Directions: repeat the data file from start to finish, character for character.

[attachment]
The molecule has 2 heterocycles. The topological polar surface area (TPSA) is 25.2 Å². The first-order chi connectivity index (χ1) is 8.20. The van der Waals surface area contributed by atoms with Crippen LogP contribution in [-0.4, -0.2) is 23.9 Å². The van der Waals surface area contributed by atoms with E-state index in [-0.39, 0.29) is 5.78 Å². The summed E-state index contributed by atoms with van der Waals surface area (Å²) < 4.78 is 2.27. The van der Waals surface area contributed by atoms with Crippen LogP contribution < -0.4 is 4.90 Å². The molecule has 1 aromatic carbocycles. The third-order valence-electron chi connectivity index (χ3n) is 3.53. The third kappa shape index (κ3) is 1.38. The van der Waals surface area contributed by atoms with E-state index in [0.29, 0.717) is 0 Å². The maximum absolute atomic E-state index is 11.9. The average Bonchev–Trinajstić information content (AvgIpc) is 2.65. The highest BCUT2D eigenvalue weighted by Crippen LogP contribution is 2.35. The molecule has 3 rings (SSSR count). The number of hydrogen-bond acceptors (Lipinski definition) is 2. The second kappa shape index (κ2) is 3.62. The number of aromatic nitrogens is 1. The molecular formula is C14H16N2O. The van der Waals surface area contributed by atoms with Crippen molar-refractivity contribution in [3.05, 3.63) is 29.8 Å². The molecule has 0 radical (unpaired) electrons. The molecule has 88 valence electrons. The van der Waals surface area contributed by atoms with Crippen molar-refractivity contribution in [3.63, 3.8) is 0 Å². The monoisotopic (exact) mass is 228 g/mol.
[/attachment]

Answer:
The molecule has 2 heterocycles. The topological polar surface area (TPSA) is 25.2 Å². The first-order chi connectivity index (χ1) is 8.20. The van der Waals surface area contributed by atoms with Crippen LogP contribution in [-0.4, -0.2) is 23.9 Å². The van der Waals surface area contributed by atoms with E-state index in [-0.39, 0.29) is 5.78 Å². The summed E-state index contributed by atoms with van der Waals surface area (Å²) < 4.78 is 2.27. The van der Waals surface area contributed by atoms with Crippen LogP contribution < -0.4 is 4.90 Å². The molecule has 1 aromatic carbocycles. The third-order valence-electron chi connectivity index (χ3n) is 3.53. The third kappa shape index (κ3) is 1.38. The van der Waals surface area contributed by atoms with E-state index in [0.29, 0.717) is 0 Å². The maximum absolute atomic E-state index is 11.9. The average Bonchev–Trinajstić information content (AvgIpc) is 2.65. The highest BCUT2D eigenvalue weighted by Crippen LogP contribution is 2.35. The molecule has 3 rings (SSSR count). The number of hydrogen-bond acceptors (Lipinski definition) is 2. The second kappa shape index (κ2) is 3.62. The number of aromatic nitrogens is 1. The molecular formula is C14H16N2O. The van der Waals surface area contributed by atoms with Crippen molar-refractivity contribution in [3.05, 3.63) is 29.8 Å². The molecule has 0 radical (unpaired) electrons. The molecule has 88 valence electrons. The van der Waals surface area contributed by atoms with Crippen molar-refractivity contribution in [3.63, 3.8) is 0 Å². The monoisotopic (exact) mass is 228 g/mol.